Meanwhile, motorist and cyclist alike share all of our twisty, narrow mountain roads with drunk, drugged, reckless, and clueless drivers. We can't rebuild our roads fast enough to protect us from these folks.

What we need to do first is put the horse before the cart.  Get the bad drivers (drunk, careless, clueless, and reckless) off the roads by making repeated lawless driving more unpleasant than lawful driving. Then fix the segments of roads screaming for an engineering fix. But please, let's not throw scarce money into making the roads "safer" so that our drunk, drugged, and reckless drivers can continue to match their witlessness and egos against the expensive best efforts of our traffic engineers. In a battle between bad driving and good engineering, we are certain to lose--our shirts, if not our lives.


Friday, April 13, 2012

Fork failure and recalls

Fork failure and recalls 

 Thanks to Jerry Merkey for flagging this post from Dave Moulton's blog. I rarely hear of recalls on bicycles and suspect I'm not the only one who has not paid enough attention to these occasional high tech failures.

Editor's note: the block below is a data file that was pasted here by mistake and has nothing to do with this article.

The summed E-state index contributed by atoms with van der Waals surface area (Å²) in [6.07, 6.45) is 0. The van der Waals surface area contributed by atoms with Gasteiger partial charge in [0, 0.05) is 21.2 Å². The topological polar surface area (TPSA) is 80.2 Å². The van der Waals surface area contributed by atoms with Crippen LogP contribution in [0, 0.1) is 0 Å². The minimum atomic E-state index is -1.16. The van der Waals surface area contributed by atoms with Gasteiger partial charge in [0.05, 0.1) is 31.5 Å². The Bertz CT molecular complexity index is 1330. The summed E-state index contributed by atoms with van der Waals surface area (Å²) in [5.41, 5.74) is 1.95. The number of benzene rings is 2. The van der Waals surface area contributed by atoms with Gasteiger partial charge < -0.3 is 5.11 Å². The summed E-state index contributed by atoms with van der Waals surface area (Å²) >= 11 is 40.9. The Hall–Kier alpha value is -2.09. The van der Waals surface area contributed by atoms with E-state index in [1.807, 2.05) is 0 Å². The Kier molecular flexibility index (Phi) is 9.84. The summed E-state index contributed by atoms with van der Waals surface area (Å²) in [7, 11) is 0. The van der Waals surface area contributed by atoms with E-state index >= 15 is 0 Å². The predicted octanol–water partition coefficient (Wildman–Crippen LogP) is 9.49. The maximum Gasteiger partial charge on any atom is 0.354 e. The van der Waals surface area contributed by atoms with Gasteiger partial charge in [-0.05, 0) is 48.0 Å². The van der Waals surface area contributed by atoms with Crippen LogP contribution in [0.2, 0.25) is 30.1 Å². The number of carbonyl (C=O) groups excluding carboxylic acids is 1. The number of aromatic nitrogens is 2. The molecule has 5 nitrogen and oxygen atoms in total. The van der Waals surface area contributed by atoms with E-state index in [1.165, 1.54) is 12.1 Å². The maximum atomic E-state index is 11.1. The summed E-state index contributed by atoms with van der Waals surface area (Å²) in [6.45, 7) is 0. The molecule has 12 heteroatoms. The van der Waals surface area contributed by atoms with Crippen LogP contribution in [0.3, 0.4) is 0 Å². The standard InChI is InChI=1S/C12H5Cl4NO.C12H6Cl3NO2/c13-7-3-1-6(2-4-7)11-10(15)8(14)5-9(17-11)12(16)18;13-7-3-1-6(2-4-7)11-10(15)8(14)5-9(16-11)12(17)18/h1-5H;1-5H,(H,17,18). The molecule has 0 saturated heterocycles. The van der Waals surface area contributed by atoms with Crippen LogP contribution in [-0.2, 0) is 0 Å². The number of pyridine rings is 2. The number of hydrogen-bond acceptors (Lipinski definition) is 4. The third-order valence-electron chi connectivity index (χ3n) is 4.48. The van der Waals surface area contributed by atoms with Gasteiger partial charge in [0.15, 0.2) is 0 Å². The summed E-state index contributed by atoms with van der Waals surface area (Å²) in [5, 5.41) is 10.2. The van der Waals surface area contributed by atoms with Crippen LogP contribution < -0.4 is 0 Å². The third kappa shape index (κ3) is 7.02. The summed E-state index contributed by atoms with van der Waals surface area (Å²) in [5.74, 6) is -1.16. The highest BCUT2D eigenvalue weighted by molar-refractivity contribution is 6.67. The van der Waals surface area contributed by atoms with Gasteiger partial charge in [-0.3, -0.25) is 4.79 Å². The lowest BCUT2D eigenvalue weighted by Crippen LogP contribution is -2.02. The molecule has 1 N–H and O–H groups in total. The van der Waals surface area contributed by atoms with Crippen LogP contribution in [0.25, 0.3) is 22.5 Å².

I did a quick search on bike frame and fork recalls and got a lot of hits. 
Here is an interesting source of info.

Some recalls are astoundingly stupid, like this one of Cannondales because they lacked a spoke protector inside the cassette. How many of us still have our spoke protectors installed?

But a broken fork can be pretty catastrophic. Reading Mr. Moulton's blog and the associated links it appears the fork, a True Temper built Wolf SL fork that had been recalled, could fail in the steerer tube.

From Dave Moulton's blog:

"Gary Lanoue from Rehoboth, MA died on Monday when, it appears, his carbon front fork failed.
He was found in the road by a police officer on his way to work.

Gary was riding his Cervelo Soloist bike, one that was subject to a recall in August 2008 because the True Temper Wolf SL fork had been known to fail. I can only assume that Gary did not know of this defect, because who would ride a bike with a suspect front fork when a company is offering to replace it for free?"

A piece from Velonews about carbon fork failure.